|May 24, 2006
In This eNewsletter:
Home Entertainment 2006 is only days away as you read these words. Sponsored by Stereophile, Home Theater, Shutterbug, and Ultimate AV magazines, the Show takes place June 14 at the Sheraton Gateway Hotel, 6101 W. Century Boulevard, near Los Angeles's LAX airport. Thursday, June 1, is reserved for trade and press visitors, but from 10am Friday, June 2, the Show is open to all who want to hear the best that high-end audio has to offer.
As well as the high-end audio exhibits, we've put together full programs of seminars, musical events, and special events. You can find a list of these here, but for Stereophile readers and audiophiles, the highlights are:
Friday, June 2, Noon1pm: Catching Up with Jim Thiel of Thiel Audio
Friday, June 2, 4pm5pm: The Stereophile Shoot-outAsk the Editors
Friday, June 2, 6pm10pm: Tours of RTI/Acoustech Record-Pressing Plant and Mastering Facility
Saturday, June 3, 10am11am: "Our Fair-Use Rights Under Siege: News from the Front Lines of the Copyfight"
Sunday, June 4, 1pm2pm: John Atkinson Trio
Sunday, June 4, 2pm3pm: Stereophile Analog Clinic with Michael Fremer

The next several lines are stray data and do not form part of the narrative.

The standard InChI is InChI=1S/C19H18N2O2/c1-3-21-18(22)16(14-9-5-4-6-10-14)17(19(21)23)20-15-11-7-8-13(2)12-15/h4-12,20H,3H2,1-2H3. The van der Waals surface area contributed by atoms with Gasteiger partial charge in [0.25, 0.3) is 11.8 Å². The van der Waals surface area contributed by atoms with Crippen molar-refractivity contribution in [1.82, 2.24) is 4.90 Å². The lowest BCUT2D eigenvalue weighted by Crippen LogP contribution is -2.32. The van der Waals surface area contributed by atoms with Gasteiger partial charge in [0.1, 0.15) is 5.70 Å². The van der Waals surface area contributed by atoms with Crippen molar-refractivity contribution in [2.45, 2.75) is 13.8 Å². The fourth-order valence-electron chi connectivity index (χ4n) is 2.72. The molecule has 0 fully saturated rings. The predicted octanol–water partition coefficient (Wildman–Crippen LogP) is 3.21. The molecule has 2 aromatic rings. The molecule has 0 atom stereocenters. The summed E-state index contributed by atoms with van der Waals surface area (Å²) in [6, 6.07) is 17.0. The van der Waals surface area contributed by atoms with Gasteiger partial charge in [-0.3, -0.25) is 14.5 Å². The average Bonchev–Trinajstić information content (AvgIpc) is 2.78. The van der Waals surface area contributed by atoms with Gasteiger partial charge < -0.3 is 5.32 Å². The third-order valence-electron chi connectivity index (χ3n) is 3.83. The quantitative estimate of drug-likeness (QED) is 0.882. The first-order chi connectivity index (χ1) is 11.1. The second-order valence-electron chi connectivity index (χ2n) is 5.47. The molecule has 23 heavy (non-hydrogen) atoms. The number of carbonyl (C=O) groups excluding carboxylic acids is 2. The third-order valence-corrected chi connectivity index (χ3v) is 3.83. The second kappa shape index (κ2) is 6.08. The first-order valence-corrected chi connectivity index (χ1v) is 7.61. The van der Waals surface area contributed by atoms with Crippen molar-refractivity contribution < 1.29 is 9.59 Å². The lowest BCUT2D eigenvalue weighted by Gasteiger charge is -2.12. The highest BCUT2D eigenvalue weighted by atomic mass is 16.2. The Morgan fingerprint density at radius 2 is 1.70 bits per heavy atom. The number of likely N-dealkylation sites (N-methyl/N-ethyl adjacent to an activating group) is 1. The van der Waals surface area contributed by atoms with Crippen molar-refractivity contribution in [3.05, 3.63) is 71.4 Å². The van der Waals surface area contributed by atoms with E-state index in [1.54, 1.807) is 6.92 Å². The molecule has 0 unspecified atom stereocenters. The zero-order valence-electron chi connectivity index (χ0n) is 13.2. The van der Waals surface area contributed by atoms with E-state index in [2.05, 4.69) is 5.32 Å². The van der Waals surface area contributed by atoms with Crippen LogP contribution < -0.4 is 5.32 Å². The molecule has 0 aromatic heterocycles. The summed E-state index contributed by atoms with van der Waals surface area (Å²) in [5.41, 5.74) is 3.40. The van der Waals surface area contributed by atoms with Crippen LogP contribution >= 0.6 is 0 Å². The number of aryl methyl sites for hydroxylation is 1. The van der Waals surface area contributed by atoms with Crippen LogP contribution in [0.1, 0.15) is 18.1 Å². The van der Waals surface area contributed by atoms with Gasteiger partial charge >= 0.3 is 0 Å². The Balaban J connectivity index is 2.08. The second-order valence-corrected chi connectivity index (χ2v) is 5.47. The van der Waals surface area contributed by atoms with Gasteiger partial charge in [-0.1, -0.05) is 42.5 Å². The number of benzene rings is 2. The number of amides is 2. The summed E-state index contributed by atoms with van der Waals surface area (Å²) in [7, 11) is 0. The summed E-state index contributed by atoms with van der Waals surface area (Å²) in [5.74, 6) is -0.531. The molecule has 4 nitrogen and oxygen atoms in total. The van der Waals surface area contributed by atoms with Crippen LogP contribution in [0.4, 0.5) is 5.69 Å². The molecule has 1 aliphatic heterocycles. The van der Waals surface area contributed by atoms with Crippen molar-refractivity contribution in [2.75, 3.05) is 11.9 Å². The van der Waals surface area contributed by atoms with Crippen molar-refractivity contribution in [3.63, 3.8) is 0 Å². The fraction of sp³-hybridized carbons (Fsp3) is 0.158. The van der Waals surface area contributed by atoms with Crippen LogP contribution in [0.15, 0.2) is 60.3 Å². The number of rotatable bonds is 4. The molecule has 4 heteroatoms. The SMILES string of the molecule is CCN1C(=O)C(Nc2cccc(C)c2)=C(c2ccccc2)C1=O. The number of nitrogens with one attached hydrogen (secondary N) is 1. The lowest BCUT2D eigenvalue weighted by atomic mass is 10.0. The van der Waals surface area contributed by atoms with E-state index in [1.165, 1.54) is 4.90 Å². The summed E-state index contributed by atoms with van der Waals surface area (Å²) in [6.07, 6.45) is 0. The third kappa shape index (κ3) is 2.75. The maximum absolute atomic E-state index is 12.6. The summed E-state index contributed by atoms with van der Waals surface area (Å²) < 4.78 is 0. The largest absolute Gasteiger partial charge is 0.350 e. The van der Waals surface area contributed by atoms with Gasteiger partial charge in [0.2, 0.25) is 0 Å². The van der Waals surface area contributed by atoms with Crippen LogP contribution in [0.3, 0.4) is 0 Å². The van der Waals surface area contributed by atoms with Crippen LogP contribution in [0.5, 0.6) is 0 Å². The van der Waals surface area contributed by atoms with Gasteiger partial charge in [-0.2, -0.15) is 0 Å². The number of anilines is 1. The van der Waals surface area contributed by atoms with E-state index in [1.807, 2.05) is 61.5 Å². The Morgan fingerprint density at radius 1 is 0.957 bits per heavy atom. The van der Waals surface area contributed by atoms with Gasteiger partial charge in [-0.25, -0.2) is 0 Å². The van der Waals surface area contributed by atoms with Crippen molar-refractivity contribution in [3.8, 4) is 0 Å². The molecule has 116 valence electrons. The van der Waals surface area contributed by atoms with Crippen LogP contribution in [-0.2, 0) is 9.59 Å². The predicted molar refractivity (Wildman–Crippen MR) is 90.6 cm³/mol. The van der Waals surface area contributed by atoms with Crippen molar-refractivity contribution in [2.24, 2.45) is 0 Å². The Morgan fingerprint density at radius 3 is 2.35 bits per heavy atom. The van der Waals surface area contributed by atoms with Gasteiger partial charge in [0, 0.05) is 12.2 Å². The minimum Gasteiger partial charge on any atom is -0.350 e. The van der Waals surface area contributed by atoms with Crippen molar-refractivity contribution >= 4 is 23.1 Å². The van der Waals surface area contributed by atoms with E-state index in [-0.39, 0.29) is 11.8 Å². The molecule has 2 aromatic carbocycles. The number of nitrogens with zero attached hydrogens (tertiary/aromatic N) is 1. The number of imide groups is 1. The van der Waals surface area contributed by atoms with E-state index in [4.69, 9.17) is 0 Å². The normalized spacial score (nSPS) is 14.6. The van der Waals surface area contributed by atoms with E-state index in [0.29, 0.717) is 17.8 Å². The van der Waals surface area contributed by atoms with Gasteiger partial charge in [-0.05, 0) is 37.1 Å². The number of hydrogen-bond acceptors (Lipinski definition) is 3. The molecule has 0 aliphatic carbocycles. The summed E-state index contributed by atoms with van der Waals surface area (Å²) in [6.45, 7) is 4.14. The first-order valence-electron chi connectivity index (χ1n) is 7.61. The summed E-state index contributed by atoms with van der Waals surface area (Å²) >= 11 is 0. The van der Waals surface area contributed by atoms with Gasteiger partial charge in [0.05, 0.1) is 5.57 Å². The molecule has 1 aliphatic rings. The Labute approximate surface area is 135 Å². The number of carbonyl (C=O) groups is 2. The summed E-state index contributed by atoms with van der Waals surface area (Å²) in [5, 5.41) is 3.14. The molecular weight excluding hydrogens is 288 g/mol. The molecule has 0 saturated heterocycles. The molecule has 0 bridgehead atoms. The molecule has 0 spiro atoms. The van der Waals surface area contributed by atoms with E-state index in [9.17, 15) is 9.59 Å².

See you in Los Angeles. But if you can't make it, we'll be blogging live from the Show every few hours, starting on Thursday afternoon. You'll be able to find our reports on our website's Blogs page.
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Size Really, Really Doesn't Matter by Ken Kessler
With the exception of truly technically savvy reviewers, such as Martin Colloms or our own John Atkinson, most audio journalists shouldn't offer advice to audio manufacturers, let alone dictate to them. If such scribes were so damned clever, they'd be making equipment instead of writing about it. This extends even to how equipment is used: If a component's performance suffers because the user has veered away from the instruction manual, the manufacturer should be freed of any culpability.
That doesn't mean only downright idiociessuch as trying to drive an Apogee Scintilla loudspeaker with a 3W, single-ended-triode amplifierbut even straying from instructions regarding something as seemingly innocent as where to position equipment, especially speakers. If a speaker is so carefully designed as to demand specific positioningeg, corner horns, certain Allisons, etc.then the reviewer who ignores such instructions does the manufacturer a disservice.